||[Nov. 24th, 2004|12:49 pm]
One of the stimulating things about LJ is that you never know when the Messerschmidts are going to come diving at you out of the sun. |
Mainly you're among friends, but it's a public arena and anything is possible.
I like it that it's public. Yeah, I do really.
I guess I don't like to be stereotyed.
I think simply being male was enough to trigger her hostility.
If she wants to be an effective teacher, if she wants to help people understand her stance, she will need to learn to first ask questions and be certain of her facts before drawing and quartering people. I suspect she simply savors having an agenda and takes pride in her anger.
She could have learned a great deal from you, perhaps even enough to change her currently inflexible posture about men.
P.S. May has drawn me in and captivated me in the first thirty pages of your novel. How I wish I were fierce and wonderful like her! I'm looking forward to going on adventures with her.
And poor Hob, up in the tree...
People with hardline agendas always reserve their greatest anger for their slightly milder or ideologically divergent allies. I'm a menshevik to her bolshevik, a jansenist to her jesuit.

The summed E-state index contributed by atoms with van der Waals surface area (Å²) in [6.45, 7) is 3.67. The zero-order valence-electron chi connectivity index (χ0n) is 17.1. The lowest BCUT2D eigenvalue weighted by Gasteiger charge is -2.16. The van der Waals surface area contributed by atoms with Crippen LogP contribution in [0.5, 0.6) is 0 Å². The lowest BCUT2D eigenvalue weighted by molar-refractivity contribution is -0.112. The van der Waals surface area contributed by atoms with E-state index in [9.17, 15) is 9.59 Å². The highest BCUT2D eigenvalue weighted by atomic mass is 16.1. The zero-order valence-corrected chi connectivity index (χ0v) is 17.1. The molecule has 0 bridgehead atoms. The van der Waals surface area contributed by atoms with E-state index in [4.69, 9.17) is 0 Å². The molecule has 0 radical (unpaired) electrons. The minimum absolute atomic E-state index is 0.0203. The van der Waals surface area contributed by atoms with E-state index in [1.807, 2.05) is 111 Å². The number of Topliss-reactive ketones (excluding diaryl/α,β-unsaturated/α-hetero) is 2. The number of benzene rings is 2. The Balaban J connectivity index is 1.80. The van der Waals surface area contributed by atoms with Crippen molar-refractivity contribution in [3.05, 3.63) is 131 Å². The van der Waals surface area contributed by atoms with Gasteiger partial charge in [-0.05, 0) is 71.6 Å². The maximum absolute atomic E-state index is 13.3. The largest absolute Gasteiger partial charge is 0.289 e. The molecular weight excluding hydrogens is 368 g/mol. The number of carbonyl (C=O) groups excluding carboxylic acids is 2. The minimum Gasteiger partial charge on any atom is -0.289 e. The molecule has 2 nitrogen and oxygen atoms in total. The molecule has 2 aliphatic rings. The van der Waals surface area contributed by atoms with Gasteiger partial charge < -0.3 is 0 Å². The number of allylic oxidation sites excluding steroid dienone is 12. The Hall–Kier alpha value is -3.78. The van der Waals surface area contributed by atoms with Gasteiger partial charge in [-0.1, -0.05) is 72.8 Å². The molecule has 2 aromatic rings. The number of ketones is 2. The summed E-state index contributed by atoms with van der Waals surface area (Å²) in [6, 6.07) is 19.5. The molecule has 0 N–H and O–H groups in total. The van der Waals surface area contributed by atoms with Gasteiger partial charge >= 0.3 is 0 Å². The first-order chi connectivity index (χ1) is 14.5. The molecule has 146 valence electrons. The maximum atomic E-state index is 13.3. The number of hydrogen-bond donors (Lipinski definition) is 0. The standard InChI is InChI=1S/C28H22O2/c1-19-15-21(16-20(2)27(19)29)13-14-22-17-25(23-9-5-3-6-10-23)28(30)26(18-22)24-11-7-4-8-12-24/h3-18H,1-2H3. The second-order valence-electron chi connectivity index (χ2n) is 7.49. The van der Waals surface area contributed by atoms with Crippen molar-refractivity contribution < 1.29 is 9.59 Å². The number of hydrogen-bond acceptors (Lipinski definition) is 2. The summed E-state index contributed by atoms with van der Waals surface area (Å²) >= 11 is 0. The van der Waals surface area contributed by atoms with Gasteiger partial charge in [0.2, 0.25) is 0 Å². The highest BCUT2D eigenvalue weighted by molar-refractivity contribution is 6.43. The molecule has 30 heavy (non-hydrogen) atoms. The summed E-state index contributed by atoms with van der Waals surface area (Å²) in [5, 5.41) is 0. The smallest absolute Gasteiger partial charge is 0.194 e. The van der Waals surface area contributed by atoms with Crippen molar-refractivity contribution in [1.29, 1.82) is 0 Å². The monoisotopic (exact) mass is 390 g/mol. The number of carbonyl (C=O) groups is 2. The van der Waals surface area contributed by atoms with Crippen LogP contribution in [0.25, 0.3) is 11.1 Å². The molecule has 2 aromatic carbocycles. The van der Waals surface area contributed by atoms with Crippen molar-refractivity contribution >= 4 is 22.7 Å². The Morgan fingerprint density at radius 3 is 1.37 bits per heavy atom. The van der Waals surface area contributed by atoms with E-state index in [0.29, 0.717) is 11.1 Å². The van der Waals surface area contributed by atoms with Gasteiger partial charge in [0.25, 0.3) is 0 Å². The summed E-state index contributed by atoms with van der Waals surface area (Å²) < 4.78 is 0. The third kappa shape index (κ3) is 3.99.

Anger is a big high. So is belonging to a small, ideologically pure sect.
I'm glad you like May and Hob. Hob is also me (of course.)
I do like Hob. Will he die? I hope not. I like the ghosts--
I hope he gets to live in the tree they led him to!
Poor man, everything taken away.
(I'm always fascinated with that theme, which you've now mentioned twice: how does one survive with nothing? Where to start?
I once asked my sister how on earth we wound up with cars and telephones, when all we started out with was earth and trees.
How would I survive, I asked her, and make a sophisticated civilized environment for myself if I landed back in time in some grassy glade with just my bare hands?
Well, she mused, you'd first need to learn how to smelt...
Hob has a long and active life ahead of him....
The starting with nothing thing provides a good deal of the fascination of Robinson Crusoe- and all those other desert island stories. Usually some cheating is involved- like a case of tools and other conveniences gets washed ashore from a wreck. R.C.- as I remember- is supplied with everything from a musket to a Bible.
I love the smelting story.
I enjoyed The Swiss Family Robinson. They really had it made, didn't they? An entire ship full of pots and pans, telescopes, and ducks.
Wouldn't it be fun to live in a treehouse? Especially if you had no choice?
And the thing about writing novels is that you can play-act that and any other experience.
The Arial to her Helvetica.